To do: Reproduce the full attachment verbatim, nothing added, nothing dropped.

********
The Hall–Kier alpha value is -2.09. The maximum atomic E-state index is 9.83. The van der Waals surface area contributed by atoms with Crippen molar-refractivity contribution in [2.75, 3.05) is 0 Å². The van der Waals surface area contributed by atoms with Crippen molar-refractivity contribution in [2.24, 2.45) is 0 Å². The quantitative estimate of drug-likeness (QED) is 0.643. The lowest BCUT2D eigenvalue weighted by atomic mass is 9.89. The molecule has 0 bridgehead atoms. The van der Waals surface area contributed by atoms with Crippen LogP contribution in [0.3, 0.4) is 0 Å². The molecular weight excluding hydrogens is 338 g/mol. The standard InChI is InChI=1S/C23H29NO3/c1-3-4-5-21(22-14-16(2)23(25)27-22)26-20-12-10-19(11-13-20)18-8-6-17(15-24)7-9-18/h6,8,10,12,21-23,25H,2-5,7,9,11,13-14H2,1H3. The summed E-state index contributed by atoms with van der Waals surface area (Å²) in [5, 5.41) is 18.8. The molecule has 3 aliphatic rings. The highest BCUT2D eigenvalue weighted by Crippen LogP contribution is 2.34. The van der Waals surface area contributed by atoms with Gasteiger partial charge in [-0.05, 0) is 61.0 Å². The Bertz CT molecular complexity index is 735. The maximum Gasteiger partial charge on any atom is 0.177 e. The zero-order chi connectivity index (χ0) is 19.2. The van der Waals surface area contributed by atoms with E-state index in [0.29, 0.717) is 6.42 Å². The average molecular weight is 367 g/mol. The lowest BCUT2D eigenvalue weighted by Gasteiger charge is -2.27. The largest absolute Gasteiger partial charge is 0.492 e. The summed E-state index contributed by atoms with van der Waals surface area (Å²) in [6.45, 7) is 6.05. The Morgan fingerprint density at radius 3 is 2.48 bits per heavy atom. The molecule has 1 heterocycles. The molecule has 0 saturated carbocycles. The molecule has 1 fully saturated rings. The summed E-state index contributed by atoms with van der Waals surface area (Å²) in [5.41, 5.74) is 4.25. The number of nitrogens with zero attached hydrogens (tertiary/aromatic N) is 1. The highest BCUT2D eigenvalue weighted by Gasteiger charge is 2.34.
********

The Hall–Kier alpha value is -2.09. The maximum atomic E-state index is 9.83. The van der Waals surface area contributed by atoms with Crippen molar-refractivity contribution in [2.75, 3.05) is 0 Å². The van der Waals surface area contributed by atoms with Crippen molar-refractivity contribution in [2.24, 2.45) is 0 Å². The quantitative estimate of drug-likeness (QED) is 0.643. The lowest BCUT2D eigenvalue weighted by atomic mass is 9.89. The molecule has 0 bridgehead atoms. The van der Waals surface area contributed by atoms with Crippen LogP contribution in [0.3, 0.4) is 0 Å². The molecular weight excluding hydrogens is 338 g/mol. The standard InChI is InChI=1S/C23H29NO3/c1-3-4-5-21(22-14-16(2)23(25)27-22)26-20-12-10-19(11-13-20)18-8-6-17(15-24)7-9-18/h6,8,10,12,21-23,25H,2-5,7,9,11,13-14H2,1H3. The summed E-state index contributed by atoms with van der Waals surface area (Å²) in [5, 5.41) is 18.8. The molecule has 3 aliphatic rings. The highest BCUT2D eigenvalue weighted by Crippen LogP contribution is 2.34. The van der Waals surface area contributed by atoms with Gasteiger partial charge in [-0.05, 0) is 61.0 Å². The Bertz CT molecular complexity index is 735. The maximum Gasteiger partial charge on any atom is 0.177 e. The zero-order chi connectivity index (χ0) is 19.2. The van der Waals surface area contributed by atoms with E-state index in [0.29, 0.717) is 6.42 Å². The average molecular weight is 367 g/mol. The lowest BCUT2D eigenvalue weighted by Gasteiger charge is -2.27. The largest absolute Gasteiger partial charge is 0.492 e. The summed E-state index contributed by atoms with van der Waals surface area (Å²) in [6.45, 7) is 6.05. The Morgan fingerprint density at radius 3 is 2.48 bits per heavy atom. The molecule has 1 heterocycles. The molecule has 0 saturated carbocycles. The molecule has 1 fully saturated rings. The summed E-state index contributed by atoms with van der Waals surface area (Å²) in [5.41, 5.74) is 4.25. The number of nitrogens with zero attached hydrogens (tertiary/aromatic N) is 1. The highest BCUT2D eigenvalue weighted by Gasteiger charge is 2.34.